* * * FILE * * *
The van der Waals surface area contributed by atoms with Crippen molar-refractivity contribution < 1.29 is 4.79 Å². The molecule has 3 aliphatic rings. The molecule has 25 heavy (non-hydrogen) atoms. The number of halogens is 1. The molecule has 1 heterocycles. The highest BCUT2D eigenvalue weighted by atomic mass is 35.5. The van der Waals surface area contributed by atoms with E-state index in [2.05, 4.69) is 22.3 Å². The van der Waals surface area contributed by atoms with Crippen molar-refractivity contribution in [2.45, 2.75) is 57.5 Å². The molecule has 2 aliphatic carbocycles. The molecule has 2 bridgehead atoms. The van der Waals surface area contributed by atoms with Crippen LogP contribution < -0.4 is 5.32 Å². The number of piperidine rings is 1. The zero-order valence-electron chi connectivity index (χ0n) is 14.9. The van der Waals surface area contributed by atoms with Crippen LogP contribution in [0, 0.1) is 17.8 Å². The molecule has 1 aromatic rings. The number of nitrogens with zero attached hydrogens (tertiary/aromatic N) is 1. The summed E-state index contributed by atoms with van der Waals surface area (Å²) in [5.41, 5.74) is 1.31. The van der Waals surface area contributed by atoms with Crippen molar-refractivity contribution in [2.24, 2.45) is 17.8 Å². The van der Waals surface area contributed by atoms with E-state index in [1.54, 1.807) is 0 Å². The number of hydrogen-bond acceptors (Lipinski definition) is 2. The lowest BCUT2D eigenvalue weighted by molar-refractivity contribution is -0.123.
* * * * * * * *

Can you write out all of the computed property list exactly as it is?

The van der Waals surface area contributed by atoms with Crippen molar-refractivity contribution < 1.29 is 4.79 Å². The molecule has 3 aliphatic rings. The molecule has 25 heavy (non-hydrogen) atoms. The number of halogens is 1. The molecule has 1 heterocycles. The highest BCUT2D eigenvalue weighted by atomic mass is 35.5. The van der Waals surface area contributed by atoms with E-state index in [2.05, 4.69) is 22.3 Å². The van der Waals surface area contributed by atoms with Crippen molar-refractivity contribution in [2.45, 2.75) is 57.5 Å². The molecule has 2 aliphatic carbocycles. The molecule has 2 bridgehead atoms. The van der Waals surface area contributed by atoms with Crippen LogP contribution < -0.4 is 5.32 Å². The number of piperidine rings is 1. The zero-order valence-electron chi connectivity index (χ0n) is 14.9. The van der Waals surface area contributed by atoms with Crippen LogP contribution in [0, 0.1) is 17.8 Å². The molecule has 1 aromatic rings. The number of nitrogens with zero attached hydrogens (tertiary/aromatic N) is 1. The summed E-state index contributed by atoms with van der Waals surface area (Å²) in [5.41, 5.74) is 1.31. The van der Waals surface area contributed by atoms with Crippen molar-refractivity contribution in [2.24, 2.45) is 17.8 Å². The van der Waals surface area contributed by atoms with E-state index in [1.54, 1.807) is 0 Å². The number of hydrogen-bond acceptors (Lipinski definition) is 2. The lowest BCUT2D eigenvalue weighted by molar-refractivity contribution is -0.123.